Kate Johnson

November 08, 2014

ATLANTA — Clinicians should consider a wider concept of obstructive airway disease, in which either asthma or chronic obstructive pulmonary disease (COPD) predominates, said speakers here at the opening plenary of the American College of Allergy, Asthma & Immunology (ACAAI) 2014 Annual Meeting.

"I think we're beginning to enter a new era," said William Busse, MD, professor of medicine at the University of Wisconsin School of Medicine and Public Health in Madison. "There are clearly overlaps between the two conditions, and recognizing this is important and will lead to the best care that patients can have."

A consensus description of asthma–COPD overlap syndrome (ACOS) — recently published by both the Global Initiative for Asthma and the Global Initiative for Chronic Obstructive Lung Disease — states that "faced with a differential diagnosis equally balanced between asthma and COPD (i.e. ACOS), the default position should be to start treatment accordingly for asthma."

Blurring the lines between the two conditions calls for new collaboration between allergists and pulmonologists, said Reynold Panettieri, MD, a pulmonologist and professor of medicine at the University of Pennsylvania in Philadelphia.

"This is a time for interaction; we don't have two camps," said Dr Panettieri. "As we take care of more COPD patients, I think allergists, for the first time, are needed to help us as pulmonologists treat the disease. I think it's a very important time, bringing allergy and pulmonology back together to help patients with the global concept of airway disease. In my practice, we have airflow obstruction associated with and without cigarette smoke, not asthma or COPD."

Allergists are also asking new questions about the diagnosis and management of COPD.

Dave Gupta, MD, and allergist-immunologist from Lansing, Michigan, told Medscape Medical News that treating patients with severe smoking-related lung disease and those who are on oxygen is not necessarily part of their training.

"The reality is we're already seeing these patients," he said. "We're treating obstructive lung disease, whether it's smoking-related COPD or asthma. As allergists, we're open to it, but from a practical standpoint, there needs to be more instruction. We look to our national organizations like the ACAAI for guidance."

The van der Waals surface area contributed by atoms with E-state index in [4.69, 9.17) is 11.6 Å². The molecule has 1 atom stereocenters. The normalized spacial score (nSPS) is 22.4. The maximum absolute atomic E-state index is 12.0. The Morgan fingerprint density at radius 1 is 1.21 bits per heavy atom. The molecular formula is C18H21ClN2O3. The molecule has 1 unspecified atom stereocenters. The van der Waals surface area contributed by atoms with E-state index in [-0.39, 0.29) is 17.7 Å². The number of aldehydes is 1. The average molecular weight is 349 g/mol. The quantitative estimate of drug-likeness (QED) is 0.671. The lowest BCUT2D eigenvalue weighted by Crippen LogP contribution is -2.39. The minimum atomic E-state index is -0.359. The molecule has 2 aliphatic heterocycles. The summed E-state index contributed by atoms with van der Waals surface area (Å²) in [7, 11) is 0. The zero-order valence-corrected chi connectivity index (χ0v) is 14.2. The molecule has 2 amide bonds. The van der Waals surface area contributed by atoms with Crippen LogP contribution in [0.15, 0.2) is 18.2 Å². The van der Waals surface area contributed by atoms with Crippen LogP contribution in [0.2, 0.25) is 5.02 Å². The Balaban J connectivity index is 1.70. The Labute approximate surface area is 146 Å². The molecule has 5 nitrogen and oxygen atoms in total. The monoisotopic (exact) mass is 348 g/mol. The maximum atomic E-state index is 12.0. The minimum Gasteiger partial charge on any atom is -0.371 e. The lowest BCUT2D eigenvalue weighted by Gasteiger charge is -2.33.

After the presentation, Dr Gupta asked the panelists what should be expected of allergists who take on patients with COPD or overlap syndrome.

"What is practical for us? What is expected of us? When you talk about collaboration with pulmonology, when is it appropriate for us to manage these patients? And when should we be sharing it with our pulmonology colleagues? We still need more guidance," he said.

Although a simplified 6-minute walk test and even prescriptions for supplemental oxygen were discussed after the presentation, advice from the panel about specific pharmacotherapy for overlap syndrome remained elusive.

"If symptoms are more predominantly asthma, the treatment will be more traditional for asthma — anti-inflammatories," said Dr Busse. "And if they're more predominantly COPD, it's going to be bronchodilators."

However, there is growing concern about the use of inhaled corticosteroids in patients with COPD in light of emerging evidence suggesting they can increase the risk for pneumonia in this population.

"The issue is steroids; it's the biggest question," said Dr Gupta. "As allergists, we are very comfortable with anti-inflammatories. We're still going to prescribe those, at least at low doses, unless we're given clear instructions about when it might increase risk in some patients," he explained. "If someone has obvious smoking-related lung disease without much history of asthma, then we might skip the steroids or try low-dose steroids and focus on the bronchodilators, but in the overlap patients, whether or not we include steroids is still unclear. This is all going to depend on the research; this is an emerging field."

"It's important that we begin to take a step back, look at the multiple faces that exist with the disease, and realize that it's not just pure asthma, not just pure COPD, but may be complicated by many other aspects," said Dr Busse. "This is going to be important as far as outcomes are concerned, and it's going to add excitement to our treatment. I think it's going to expand the effectiveness with which we deal with our patients."

American College of Allergy, Asthma & Immunology (ACAAI) 2014. Presented November 8, 2014.


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